Research in East Africa conducted by J. Terrence McCabe
Professor J. Terrence McCabe has been working among pastoral people in East Africa for over 30 years. His primary research emphasis has been on how people adapt to the arid and semi-arid rangelands of Kenya and Tanzania, and how they cope with changing social, economic and political conditions. Most of his work has been conducted as a member of multidisciplinary teams, and funded by the National Science Foundation, the MacArthur Foundation, National Geographic Society, the National Park Service, the Social Science Research Council, and internal grants from the University of Colorado. In 2009, McCabe received a Research Award from the Alexander von Humboldt Foundation in Germany for lifetime scholarly achievement, its highest recognition. In addition to his work among pastoralists Professor McCabe has worked with intensive agriculturalists in Ethiopia and with the Lakota on the Pine Ridge Reservation in South Dakota.
From 1980 through 1995, J. Terrence McCabe was a primary researcher, along with Paul W. Leslie (UNC-Chapel Hill), in the South Turkana Ecosystem Project (STEP), a long-term, multidisciplinary study of human-environment relations in northwest Kenya. STEP was funded largely by the National Science Foundation over 15 years, resulting in 13 PhD dissertations and nearly 200 publications. This project has been referred to as one of the most detailed studies of a human population within an ecosystems framework. Professor McCabe’s book, Cattle Bring Us to Our Enemies: Turkana Ecology, History, and Raiding in a Disequilibrium System, (University of Michigan Press) won the 2005 Julian Steward Award for the best book published the previous year in ecological and environmental anthropology by the American Anthropology Association.
In 1999, McCabe and Leslie started a new NSF-funded project in northern Tanzania, Collaborative Research: Intensification of Pastoral Systems in Northern Tanzania: Integrating Demographic and C ultural Models Approaches, which aimed to clarify the processes by which the ongoing transition from pastoralism to a mixed economy occurs. The standard view that human population growth has been a driving force in the adoption of agriculture is supported by this research, but the more proximate reasons are complex. This research revealed that the adoption of cultivation was part of much larger social processes that included the desire to be part of a modern Tanzania. Along with economic diversification, McCabe and Leslie found indications of changes in social organization (e.g., in the nature of communal economic activities) and demography (e.g., a dramatic decrease in women’s age at marriage) that are likely to have important consequences in the future.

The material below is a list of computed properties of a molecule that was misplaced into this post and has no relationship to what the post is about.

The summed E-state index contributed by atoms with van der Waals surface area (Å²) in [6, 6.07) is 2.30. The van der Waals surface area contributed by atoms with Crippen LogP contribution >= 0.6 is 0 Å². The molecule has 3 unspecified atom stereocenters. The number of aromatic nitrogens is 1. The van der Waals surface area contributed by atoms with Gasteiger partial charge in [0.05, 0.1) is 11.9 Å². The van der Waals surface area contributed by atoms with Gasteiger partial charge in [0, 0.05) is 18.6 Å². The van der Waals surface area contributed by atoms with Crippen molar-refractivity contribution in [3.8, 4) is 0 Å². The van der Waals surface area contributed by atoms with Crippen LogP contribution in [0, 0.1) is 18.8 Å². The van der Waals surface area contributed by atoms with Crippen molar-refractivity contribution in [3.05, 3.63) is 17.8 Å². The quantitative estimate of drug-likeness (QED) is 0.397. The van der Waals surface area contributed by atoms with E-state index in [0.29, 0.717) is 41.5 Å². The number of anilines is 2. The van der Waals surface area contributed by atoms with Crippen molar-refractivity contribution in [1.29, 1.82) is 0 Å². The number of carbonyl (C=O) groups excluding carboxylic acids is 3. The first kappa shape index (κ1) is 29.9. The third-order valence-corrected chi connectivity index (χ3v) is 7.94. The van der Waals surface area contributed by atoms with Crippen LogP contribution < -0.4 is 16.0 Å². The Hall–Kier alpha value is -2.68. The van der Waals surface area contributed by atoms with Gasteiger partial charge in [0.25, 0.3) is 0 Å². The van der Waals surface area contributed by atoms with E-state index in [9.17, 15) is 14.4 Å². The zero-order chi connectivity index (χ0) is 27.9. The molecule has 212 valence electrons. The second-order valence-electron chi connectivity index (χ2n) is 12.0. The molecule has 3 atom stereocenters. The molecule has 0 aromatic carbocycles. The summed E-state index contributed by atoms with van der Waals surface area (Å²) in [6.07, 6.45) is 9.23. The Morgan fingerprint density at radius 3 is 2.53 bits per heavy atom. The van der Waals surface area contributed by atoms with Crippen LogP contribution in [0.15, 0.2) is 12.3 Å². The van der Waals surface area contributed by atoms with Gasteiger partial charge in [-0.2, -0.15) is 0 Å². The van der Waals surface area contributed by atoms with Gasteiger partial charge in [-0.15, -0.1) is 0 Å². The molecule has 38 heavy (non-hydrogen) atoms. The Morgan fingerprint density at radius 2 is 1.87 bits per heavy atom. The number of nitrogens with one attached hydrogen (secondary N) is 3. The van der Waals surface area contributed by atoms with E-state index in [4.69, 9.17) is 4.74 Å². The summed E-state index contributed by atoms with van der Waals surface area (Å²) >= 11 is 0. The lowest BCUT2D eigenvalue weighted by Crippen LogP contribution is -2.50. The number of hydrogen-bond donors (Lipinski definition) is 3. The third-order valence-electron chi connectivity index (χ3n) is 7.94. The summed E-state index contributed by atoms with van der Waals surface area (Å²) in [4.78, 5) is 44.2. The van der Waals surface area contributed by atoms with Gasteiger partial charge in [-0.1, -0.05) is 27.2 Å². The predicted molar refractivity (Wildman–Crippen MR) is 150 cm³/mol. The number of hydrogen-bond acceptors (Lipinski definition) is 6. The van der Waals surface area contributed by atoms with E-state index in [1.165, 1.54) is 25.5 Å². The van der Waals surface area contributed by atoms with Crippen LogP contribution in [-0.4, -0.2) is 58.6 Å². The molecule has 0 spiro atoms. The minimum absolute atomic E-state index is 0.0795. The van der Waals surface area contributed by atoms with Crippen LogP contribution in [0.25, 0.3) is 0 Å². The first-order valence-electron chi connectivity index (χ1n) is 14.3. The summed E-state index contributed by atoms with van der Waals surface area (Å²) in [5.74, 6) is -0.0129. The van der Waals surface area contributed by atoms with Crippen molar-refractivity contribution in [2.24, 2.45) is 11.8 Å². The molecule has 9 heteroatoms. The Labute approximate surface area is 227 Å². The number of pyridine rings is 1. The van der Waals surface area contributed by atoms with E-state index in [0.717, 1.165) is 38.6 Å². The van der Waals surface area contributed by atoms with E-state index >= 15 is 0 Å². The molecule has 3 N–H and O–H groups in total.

A subsequent project Collaborative Research: Consequences of Parks for Land Use, Livelihood Diversification, and Biodiversity in East Africa began in 2004. Results suggested that one of the major hypotheses to be tested, that land use will intensify in villages close to a park boundary, seems to be borne out in the Tanzanian case study but not in some other project sites. McCabe and Leslie also found that livelihood diversification is a very complex process and not just the result of an increasing human population and a dwindling resource base.
From 2006 to 2009, McCabe and Leslie worked on a comparative project Parks as Agents of Change in East and Southern Africa with CO-PIs Abe Goldman, Michael Binford and Brian Child, all at the University of Florida. Results support many of the proposed hypotheses, specifically, that parks do act as agents of change and exert a strong influence on the communities adjacent to parks. It is also the case, at least for Tarangire National Park, that people living closer to the park perceive much greater risk from wildlife and conservation measures, especially as this relates to the security of land tenure; this then leads to more intensified land use practices that may be inimical to biodiversity and conservation efforts.
A current project, Collaborative Research: Multi-Level Response Diversity: Land Use, Livelihood Diversification and Resilience in Northern Tanzania grew out of the previous work and began in 2011. The purpose of this project is to clarify the causes of the changing livelihood patterns of Maasai in northern Tanzania and to explore how these changes are likely to affect the social-ecological system, including the viability of households and communities and the implications for biodiversity and wildlife conservation. A particular focus is on the role that response diversity plays in shaping those changes and their consequences. The project integrates empirical field-based research with agent-based modeling (ABM), a computer simulation technique that is well suited to studying complex systems in which actors or entities such as households or communities interact and make decisions influenced by changing conditions.